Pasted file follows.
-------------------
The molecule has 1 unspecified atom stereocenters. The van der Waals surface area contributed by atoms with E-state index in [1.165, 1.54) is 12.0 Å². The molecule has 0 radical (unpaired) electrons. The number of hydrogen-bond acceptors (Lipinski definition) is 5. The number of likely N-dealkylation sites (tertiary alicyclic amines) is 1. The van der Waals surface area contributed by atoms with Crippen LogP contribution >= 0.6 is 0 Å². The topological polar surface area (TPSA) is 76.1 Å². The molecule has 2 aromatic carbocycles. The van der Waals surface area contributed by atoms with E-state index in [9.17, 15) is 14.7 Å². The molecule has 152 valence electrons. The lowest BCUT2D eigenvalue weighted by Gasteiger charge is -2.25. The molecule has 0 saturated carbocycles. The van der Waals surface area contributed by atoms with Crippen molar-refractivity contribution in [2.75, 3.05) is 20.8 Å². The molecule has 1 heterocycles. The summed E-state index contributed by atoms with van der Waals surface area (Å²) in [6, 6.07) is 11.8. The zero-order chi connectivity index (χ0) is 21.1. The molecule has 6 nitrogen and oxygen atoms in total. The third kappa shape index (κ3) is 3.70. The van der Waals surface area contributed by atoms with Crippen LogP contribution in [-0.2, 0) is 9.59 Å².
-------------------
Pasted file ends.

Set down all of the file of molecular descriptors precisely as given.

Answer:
The molecule has 1 unspecified atom stereocenters. The van der Waals surface area contributed by atoms with E-state index in [1.165, 1.54) is 12.0 Å². The molecule has 0 radical (unpaired) electrons. The number of hydrogen-bond acceptors (Lipinski definition) is 5. The number of likely N-dealkylation sites (tertiary alicyclic amines) is 1. The van der Waals surface area contributed by atoms with Crippen LogP contribution >= 0.6 is 0 Å². The topological polar surface area (TPSA) is 76.1 Å². The molecule has 2 aromatic carbocycles. The van der Waals surface area contributed by atoms with E-state index in [9.17, 15) is 14.7 Å². The molecule has 152 valence electrons. The lowest BCUT2D eigenvalue weighted by Gasteiger charge is -2.25. The molecule has 0 saturated carbocycles. The van der Waals surface area contributed by atoms with Crippen molar-refractivity contribution in [2.75, 3.05) is 20.8 Å². The molecule has 1 heterocycles. The summed E-state index contributed by atoms with van der Waals surface area (Å²) in [6, 6.07) is 11.8. The zero-order chi connectivity index (χ0) is 21.1. The molecule has 6 nitrogen and oxygen atoms in total. The third kappa shape index (κ3) is 3.70. The van der Waals surface area contributed by atoms with Crippen LogP contribution in [-0.2, 0) is 9.59 Å².